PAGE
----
Mahmoud Abbas what 311.
(photo credit: Associated Press)
Palestinian Authority President Mahmoud Abbas announced on Sunday that the Palestinians were going to the direct talks with Israel on the basis of the Quartet’s declaration in Moscow from March, which calls for the establishment of an independent and viable Palestinian state and a halt to settlement construction.
RELATED:Netanyahu: We can reach a stable peaceOpinion: Where the negotiations could be useful
Abbas warned that the Israeli government alone would be held responsible for the failure of the talks if it continued to build in the settlements.
“Our position toward settlements and their illegal status hasn’t changed,” he said.
Abbas’s speech came as the PA prepared to open a US-funded campaign to persuade the Palestinians and Israelis to support the peace talks . Advertisements with this message will be broadcast both in Israeli and PA controlled media. Posters with the same message will appear on large billboards.
In addition to Abbas and PA Prime Minister Salam Fayyad, several Palestinian officials have been recruited to the new campaign. Among them are Saeb Erekat, Yasser Abed Rabbo and Jibril Rajoub.
Abbas, in a televised speech on Sunday night, expressed hope that the Palestinians would find a partner in Israel “that would be capable of making major and responsible decisions to end the occupation and ensure real security for both Israelis and Palestinians.”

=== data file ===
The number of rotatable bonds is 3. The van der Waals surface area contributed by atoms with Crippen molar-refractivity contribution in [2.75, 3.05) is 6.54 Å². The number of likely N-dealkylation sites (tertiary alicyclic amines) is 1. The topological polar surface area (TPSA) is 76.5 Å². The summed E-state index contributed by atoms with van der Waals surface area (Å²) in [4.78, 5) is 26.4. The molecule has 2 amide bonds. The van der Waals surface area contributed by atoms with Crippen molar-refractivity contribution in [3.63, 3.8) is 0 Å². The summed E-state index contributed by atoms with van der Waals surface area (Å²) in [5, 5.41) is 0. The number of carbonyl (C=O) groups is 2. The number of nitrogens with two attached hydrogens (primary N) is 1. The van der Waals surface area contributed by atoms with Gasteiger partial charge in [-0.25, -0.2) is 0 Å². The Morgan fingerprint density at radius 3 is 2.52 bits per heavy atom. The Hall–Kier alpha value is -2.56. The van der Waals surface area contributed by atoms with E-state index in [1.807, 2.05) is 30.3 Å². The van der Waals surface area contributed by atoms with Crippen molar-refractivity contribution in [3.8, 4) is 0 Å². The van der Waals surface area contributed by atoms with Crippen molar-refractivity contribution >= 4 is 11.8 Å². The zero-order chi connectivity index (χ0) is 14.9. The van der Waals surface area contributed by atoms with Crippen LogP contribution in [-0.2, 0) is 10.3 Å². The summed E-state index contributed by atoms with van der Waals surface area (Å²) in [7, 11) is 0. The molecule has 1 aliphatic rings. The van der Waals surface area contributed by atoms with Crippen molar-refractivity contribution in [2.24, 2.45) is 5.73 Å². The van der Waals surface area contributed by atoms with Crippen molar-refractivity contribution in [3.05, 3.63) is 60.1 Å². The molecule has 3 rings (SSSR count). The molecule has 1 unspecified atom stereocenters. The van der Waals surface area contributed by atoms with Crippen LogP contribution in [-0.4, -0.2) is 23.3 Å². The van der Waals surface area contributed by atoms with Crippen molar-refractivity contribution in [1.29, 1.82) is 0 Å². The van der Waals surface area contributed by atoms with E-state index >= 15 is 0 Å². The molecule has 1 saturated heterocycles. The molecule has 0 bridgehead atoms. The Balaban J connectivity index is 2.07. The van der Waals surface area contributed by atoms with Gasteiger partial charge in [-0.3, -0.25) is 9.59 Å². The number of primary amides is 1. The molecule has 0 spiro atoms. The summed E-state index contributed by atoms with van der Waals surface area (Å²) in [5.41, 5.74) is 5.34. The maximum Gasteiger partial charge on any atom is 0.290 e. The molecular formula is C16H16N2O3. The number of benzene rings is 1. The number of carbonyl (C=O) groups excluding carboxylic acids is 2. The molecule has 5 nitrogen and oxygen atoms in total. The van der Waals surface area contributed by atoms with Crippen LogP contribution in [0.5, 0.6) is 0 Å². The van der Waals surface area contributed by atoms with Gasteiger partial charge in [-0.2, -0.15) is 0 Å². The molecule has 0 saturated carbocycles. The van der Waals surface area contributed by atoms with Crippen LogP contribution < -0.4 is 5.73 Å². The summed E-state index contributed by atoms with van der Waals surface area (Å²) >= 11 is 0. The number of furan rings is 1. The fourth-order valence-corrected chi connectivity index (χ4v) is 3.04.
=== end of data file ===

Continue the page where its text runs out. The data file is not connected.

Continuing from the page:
The negotiations would cover final-status issues such as Jerusalem, borders, refugees, settlements, water, prisoners and security, he said.
“In a few days we will be heading to Washington to launch direct talks with Israel and its leaders under the sponsorship of the US, President Hosni Mubarak, King Abdullah and the Quartet, which supported the launching of these talks and set the basis for them,” Abbas said. “Our agreement to attend the direct talks was based on the Quartet declaration.”
Abbas noted that the Quartet statement had “stressed the need to end the occupation that began in 1967, including that of east Jerusalem.”
He also pointed out that the statement talked about the establishment of
a viable and independent Palestinian state and rejected all settlement
activities, including natural growth in these communities.
“We are going to the talks armed with these positions and commitments,”
Abbas said in his speech. “We will demand that all parties abide by them
and implement them if they truly are seeking real and lasting peace.”
Abbas emphasized both Israel’s and the Palestinians’ need for security.
However, that security “should not be used as an excuse to justify
expansion, settlement and the confiscation of lands and rights of others
by force,” he said.